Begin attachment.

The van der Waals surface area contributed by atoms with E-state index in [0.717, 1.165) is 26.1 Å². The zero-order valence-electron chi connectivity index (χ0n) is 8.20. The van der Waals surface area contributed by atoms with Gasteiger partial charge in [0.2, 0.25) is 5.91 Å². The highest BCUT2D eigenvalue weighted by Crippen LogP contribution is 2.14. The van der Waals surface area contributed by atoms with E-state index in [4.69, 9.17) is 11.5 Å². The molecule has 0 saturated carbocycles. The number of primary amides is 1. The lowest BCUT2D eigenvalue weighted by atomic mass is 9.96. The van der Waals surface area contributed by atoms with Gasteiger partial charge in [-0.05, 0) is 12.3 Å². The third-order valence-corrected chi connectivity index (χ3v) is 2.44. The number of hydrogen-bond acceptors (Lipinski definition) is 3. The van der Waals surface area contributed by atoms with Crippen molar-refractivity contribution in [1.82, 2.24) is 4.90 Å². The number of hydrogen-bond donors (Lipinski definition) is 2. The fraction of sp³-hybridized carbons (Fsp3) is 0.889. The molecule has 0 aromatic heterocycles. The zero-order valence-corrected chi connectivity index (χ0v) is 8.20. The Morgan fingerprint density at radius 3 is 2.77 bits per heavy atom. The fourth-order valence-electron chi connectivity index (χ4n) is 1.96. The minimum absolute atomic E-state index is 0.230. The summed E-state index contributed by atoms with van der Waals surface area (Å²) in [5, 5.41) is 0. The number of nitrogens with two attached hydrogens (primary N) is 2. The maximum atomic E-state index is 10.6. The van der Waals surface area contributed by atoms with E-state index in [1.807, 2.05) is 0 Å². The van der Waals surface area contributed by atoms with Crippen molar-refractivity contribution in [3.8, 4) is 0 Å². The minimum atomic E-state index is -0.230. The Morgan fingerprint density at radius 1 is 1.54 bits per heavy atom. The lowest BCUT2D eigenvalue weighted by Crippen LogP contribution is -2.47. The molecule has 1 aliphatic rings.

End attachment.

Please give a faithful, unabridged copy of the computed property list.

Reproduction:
The van der Waals surface area contributed by atoms with E-state index in [0.717, 1.165) is 26.1 Å². The zero-order valence-electron chi connectivity index (χ0n) is 8.20. The van der Waals surface area contributed by atoms with Gasteiger partial charge in [0.2, 0.25) is 5.91 Å². The highest BCUT2D eigenvalue weighted by Crippen LogP contribution is 2.14. The van der Waals surface area contributed by atoms with E-state index in [4.69, 9.17) is 11.5 Å². The molecule has 0 saturated carbocycles. The number of primary amides is 1. The lowest BCUT2D eigenvalue weighted by atomic mass is 9.96. The van der Waals surface area contributed by atoms with Gasteiger partial charge in [-0.05, 0) is 12.3 Å². The third-order valence-corrected chi connectivity index (χ3v) is 2.44. The number of hydrogen-bond acceptors (Lipinski definition) is 3. The van der Waals surface area contributed by atoms with Crippen molar-refractivity contribution in [1.82, 2.24) is 4.90 Å². The number of hydrogen-bond donors (Lipinski definition) is 2. The fraction of sp³-hybridized carbons (Fsp3) is 0.889. The molecule has 0 aromatic heterocycles. The zero-order valence-corrected chi connectivity index (χ0v) is 8.20. The Morgan fingerprint density at radius 3 is 2.77 bits per heavy atom. The fourth-order valence-electron chi connectivity index (χ4n) is 1.96. The minimum absolute atomic E-state index is 0.230. The summed E-state index contributed by atoms with van der Waals surface area (Å²) in [5, 5.41) is 0. The number of nitrogens with two attached hydrogens (primary N) is 2. The maximum atomic E-state index is 10.6. The van der Waals surface area contributed by atoms with E-state index in [1.807, 2.05) is 0 Å². The van der Waals surface area contributed by atoms with Crippen molar-refractivity contribution in [3.8, 4) is 0 Å². The minimum atomic E-state index is -0.230. The Morgan fingerprint density at radius 1 is 1.54 bits per heavy atom. The lowest BCUT2D eigenvalue weighted by Crippen LogP contribution is -2.47. The molecule has 1 aliphatic rings.